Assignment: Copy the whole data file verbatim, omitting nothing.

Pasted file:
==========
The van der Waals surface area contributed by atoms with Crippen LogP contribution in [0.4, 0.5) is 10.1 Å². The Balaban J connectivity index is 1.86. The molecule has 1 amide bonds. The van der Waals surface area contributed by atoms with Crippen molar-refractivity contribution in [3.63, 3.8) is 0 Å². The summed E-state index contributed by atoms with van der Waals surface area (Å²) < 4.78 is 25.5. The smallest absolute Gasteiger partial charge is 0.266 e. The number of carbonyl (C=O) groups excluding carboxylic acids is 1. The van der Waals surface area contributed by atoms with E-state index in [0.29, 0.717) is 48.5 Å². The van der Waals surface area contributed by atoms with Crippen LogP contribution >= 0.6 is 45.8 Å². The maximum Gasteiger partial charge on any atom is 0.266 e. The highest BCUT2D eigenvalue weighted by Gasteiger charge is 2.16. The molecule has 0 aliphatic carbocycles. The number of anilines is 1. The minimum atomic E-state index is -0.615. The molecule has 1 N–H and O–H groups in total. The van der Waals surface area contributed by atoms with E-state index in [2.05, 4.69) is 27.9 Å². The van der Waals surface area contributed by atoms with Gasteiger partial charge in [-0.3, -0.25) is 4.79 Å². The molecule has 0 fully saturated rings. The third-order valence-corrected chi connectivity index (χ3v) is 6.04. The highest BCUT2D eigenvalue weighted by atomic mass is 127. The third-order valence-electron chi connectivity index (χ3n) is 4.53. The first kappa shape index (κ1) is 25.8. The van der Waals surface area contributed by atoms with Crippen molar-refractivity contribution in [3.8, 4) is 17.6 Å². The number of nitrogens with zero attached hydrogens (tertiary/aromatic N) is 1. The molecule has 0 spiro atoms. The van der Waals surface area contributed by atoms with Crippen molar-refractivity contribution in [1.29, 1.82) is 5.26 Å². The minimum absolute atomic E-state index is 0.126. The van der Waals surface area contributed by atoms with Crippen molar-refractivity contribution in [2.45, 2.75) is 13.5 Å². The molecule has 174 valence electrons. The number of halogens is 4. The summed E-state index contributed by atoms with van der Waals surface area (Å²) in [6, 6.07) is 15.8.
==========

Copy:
The van der Waals surface area contributed by atoms with Crippen LogP contribution in [0.4, 0.5) is 10.1 Å². The Balaban J connectivity index is 1.86. The molecule has 1 amide bonds. The van der Waals surface area contributed by atoms with Crippen molar-refractivity contribution in [3.63, 3.8) is 0 Å². The summed E-state index contributed by atoms with van der Waals surface area (Å²) < 4.78 is 25.5. The smallest absolute Gasteiger partial charge is 0.266 e. The number of carbonyl (C=O) groups excluding carboxylic acids is 1. The van der Waals surface area contributed by atoms with E-state index in [0.29, 0.717) is 48.5 Å². The van der Waals surface area contributed by atoms with Crippen LogP contribution >= 0.6 is 45.8 Å². The maximum Gasteiger partial charge on any atom is 0.266 e. The highest BCUT2D eigenvalue weighted by Gasteiger charge is 2.16. The molecule has 0 aliphatic carbocycles. The number of anilines is 1. The minimum atomic E-state index is -0.615. The molecule has 1 N–H and O–H groups in total. The van der Waals surface area contributed by atoms with E-state index in [2.05, 4.69) is 27.9 Å². The van der Waals surface area contributed by atoms with Gasteiger partial charge in [-0.3, -0.25) is 4.79 Å². The molecule has 0 fully saturated rings. The third-order valence-corrected chi connectivity index (χ3v) is 6.04. The highest BCUT2D eigenvalue weighted by atomic mass is 127. The third-order valence-electron chi connectivity index (χ3n) is 4.53. The first kappa shape index (κ1) is 25.8. The van der Waals surface area contributed by atoms with Crippen molar-refractivity contribution in [3.8, 4) is 17.6 Å². The number of nitrogens with zero attached hydrogens (tertiary/aromatic N) is 1. The molecule has 0 spiro atoms. The van der Waals surface area contributed by atoms with Crippen molar-refractivity contribution in [1.29, 1.82) is 5.26 Å². The minimum absolute atomic E-state index is 0.126. The van der Waals surface area contributed by atoms with Crippen molar-refractivity contribution in [2.45, 2.75) is 13.5 Å². The molecule has 174 valence electrons. The number of halogens is 4. The summed E-state index contributed by atoms with van der Waals surface area (Å²) in [6, 6.07) is 15.8.